Former Wallaby Israel Folau has finally settled his explosive legal dispute with Rugby Australia (RA).
The 30-year-old was after $14 million in compensation for wrongful termination after RA sacked him for a code of conduct breach when he said on Instagram earlier this year "hell awaits" gay people.
RA was determined to hold its ground as mediation ordered by the Federal Circuit Court began this week and a marathon 12-hour session on Monday failed to yield a result as both sides remained at loggerheads.
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However, on Wednesday afternoon, Folau and RA released a joint statement saying they had reached an agreement, settling for a confidential amount.
Folau later released a video on his website thanking his supporters. Standing alongside his wife Maria, he said: "We are extremely pleased with the settlement reached today.
"With today's acknowledgment and apology by Rugby Australia, we have been vindicated and can now move on with our lives to focus on our faith and our family. Maria and I would like to thank God for his guidance and strength.
"We started this journey on behalf of all people of faith, to protect their rights of freedom of speech and religion.
"We now look forward to the Federal Government enacting the legislation necessary to further protect and strengthen these rights for all Australians."
The joint statement released earlier said Folau "does not condone discrimination of any kind" and also reinforced RA's position that it does not agree with his views because the governing body preaches inclusivity within the sport.
Both parties apologised for any hurt the damaging saga has caused.
"Rugby Australia, NSW Rugby and Israel Folau have today settled their legal dispute following the dismissal of Israel Folau after he posted a religious message on social media," the statement read.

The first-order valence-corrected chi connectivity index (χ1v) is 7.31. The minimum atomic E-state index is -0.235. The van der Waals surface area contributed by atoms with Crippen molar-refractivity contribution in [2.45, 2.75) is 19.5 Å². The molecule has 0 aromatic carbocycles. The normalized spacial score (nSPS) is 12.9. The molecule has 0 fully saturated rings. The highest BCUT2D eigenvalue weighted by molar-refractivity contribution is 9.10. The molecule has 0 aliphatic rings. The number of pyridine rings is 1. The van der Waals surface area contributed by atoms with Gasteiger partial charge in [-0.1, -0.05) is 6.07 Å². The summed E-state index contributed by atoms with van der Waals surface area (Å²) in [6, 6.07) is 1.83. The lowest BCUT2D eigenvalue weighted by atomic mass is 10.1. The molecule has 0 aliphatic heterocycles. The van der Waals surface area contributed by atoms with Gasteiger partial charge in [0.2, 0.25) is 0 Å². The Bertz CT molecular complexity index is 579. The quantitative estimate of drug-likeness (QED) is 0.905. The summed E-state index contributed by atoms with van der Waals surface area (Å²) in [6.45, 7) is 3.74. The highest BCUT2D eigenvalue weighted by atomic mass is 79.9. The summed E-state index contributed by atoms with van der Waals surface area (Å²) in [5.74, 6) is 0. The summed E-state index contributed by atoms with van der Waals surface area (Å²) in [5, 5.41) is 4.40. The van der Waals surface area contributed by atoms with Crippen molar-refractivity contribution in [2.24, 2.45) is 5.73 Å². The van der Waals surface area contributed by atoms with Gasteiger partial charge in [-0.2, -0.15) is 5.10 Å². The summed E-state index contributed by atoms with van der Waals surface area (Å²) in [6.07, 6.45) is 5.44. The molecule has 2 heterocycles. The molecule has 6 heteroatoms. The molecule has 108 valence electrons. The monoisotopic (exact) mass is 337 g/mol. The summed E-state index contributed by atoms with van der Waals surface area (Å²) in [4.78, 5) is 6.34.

"The social media post reflected Mr Folau's genuinely held religious beliefs, and Mr Folau did not intend to harm or offend any person when he uploaded the social media post.
"Mr Folau wants all Australians to know that he does not condone discrimination of any kind against any person on the grounds of their sexuality and that he shares Rugby Australia's commitment to inclusiveness and diversity.
"Rugby Australia and NSW Rugby do not in any way agree with the content of the social media post. Inclusiveness is one of rugby's core values and it welcomes all people to the game, including all members of the LGBTI community.
"While it was not Rugby Australia's intention, Rugby Australia acknowledges and apologises for any hurt or harm caused to the Folaus. Similarly, Mr Folau did not intend to hurt or harm the game of rugby and acknowledges and apologises for any hurt or harm caused.
"Rugby Australia and Mr Folau wish each other well for the future. The Parties do not intend to comment further on the terms of their settlement as it is confidential."
Folau posted a video to YouTube, standing alongside his wife Maria, thanking his supporters. The 30-year-old claimed he has been "vindicated" by Rugby Australia's apology.